The fact that we have been stressed tremendously is not news to anyone. But it might help to understand the complex relationship between stress and our bodies. Why do our bodies adapt to some stressful events while other stressors make us sick?
Let us start with the difference between the stressors our ancestors faced and the ones we face in modern times. In the past, people worried about contracting diseases like TB, flu, and pneumonia; and young women worried about death during childbirth. Until we hit this pandemic, we never worried about such infections. Instead, we worried about things like mortgages, jobs, and relationships. None of these are life threatening. Today on the news, distant and remote threats are immediate and near disturbing. People have lost sleep because of this. Have you noticed that every news story is somehow a breaking news these days? Just when we thought there was light at the end of the tunnel, we were hit with the Omicron surge like wildfire.
The stress of the pandemic has been persistent, and we have been robbed of the normal social outlets – like a perfect storm. Even though our worlds started to open up before Omicron, people were justifiably still not going places for fear of exposure to the virus. Social distancing has become the new mantra. It has ruined the holidays for countless people. It has impacted graduations, weddings, and other celebrations.
You know something is seriously wrong when kids who normally hate school complain about missing school. People used to beg to be allowed to work from home. Now, they wish they could go back to the office because they find work from home very stressful. They find themselves working longer hours when they work from home. Parents are constantly stressed about juggling their work at home and watching their children and helping them with remote learning and trying to keep them occupied.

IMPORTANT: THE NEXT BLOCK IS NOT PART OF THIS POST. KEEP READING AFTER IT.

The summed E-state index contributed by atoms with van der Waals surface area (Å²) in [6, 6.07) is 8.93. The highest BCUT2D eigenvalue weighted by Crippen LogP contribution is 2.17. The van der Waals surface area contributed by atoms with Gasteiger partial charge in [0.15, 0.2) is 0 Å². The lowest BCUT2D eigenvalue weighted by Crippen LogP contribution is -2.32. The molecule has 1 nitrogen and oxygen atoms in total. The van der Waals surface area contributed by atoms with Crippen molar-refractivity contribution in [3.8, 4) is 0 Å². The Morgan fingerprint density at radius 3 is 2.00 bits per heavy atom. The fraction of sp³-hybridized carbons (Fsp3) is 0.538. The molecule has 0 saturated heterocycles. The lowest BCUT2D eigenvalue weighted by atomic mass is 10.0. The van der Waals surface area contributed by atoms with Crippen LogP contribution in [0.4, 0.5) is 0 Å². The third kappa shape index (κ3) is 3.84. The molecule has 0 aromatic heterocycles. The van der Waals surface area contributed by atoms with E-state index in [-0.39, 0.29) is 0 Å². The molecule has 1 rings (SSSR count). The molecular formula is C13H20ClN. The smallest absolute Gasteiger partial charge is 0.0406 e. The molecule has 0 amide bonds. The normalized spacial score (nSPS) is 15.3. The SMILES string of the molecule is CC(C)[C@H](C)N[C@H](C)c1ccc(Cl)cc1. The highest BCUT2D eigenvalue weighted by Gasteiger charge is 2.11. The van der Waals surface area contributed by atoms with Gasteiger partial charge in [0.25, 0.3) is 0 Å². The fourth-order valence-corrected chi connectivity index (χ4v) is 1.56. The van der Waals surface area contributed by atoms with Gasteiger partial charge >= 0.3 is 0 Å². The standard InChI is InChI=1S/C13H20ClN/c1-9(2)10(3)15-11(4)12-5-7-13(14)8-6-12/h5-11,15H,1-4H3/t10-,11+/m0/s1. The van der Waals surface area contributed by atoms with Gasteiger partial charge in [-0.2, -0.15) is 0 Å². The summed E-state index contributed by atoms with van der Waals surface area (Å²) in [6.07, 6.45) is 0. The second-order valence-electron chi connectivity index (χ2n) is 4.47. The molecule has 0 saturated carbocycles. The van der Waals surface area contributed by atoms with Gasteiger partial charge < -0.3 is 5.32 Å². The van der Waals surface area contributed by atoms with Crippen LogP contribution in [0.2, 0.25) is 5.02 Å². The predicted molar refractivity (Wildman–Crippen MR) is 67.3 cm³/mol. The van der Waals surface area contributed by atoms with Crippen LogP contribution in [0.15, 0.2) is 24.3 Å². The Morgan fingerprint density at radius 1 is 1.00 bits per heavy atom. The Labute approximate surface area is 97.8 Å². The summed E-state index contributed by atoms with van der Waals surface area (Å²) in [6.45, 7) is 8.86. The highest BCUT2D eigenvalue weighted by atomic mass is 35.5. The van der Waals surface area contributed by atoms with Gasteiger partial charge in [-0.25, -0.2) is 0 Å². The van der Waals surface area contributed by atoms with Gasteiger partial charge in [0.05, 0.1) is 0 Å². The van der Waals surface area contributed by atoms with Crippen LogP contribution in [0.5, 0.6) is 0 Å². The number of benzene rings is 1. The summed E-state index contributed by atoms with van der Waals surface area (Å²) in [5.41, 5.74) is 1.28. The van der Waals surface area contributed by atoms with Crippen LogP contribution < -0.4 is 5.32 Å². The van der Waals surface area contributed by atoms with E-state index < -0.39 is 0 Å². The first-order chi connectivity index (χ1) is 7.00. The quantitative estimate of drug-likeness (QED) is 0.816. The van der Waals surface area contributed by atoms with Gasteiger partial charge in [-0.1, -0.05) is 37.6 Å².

We experience so many uncertainties and ambiguities – in person vs virtual learning and work. We have so many questions and worries – will there be a fourth wave, will the vaccines protect us from all the variants?
And, I believe, one of the worst experiences has been the loss of loved ones and worse, the inability to attend the funeral of a loved one.
Our lives have been upended in so many ways. There has been a rise in anxiety and depression. The pandemic has created new barriers to get help for those with serious mental illness. People are tired and fatigued. Last year, in Mumbai, I was told that they found the devastating cyclone a welcome distraction from the horrors of the raging Delta corona wave. That tells us the extent of the stress from this pandemic.
Our social supports have been taken away during the pandemic. People who provide the support are stressed. Psychotherapists and psychiatrists who provide mental health care are stressed. Caregivers have had their own unique challenges.
Our lives have changed in so many ways. And some things will never be the same when the dust settles.
In the comments below, please share how your life has been affected by this pandemic. And, tell us what has helped you in coping with it. Your comments and ideas may be valuable to others who are struggling to cope with this pandemic.,
In upcoming blog posts, I will discuss how the body responds to stress and how it affects our bodies, especially the chronic persistent stress, and what you can do to help.
By Vasudev N Makhija, MD, DLFAPA
Subscribe to SAMHIN’s email list if you would like to be notified when SAMHIN publishes new blog posts.
If you are interested in joining SAMHIN’s mission or have questions about the organization, please contact SAMHIN at email@example.com.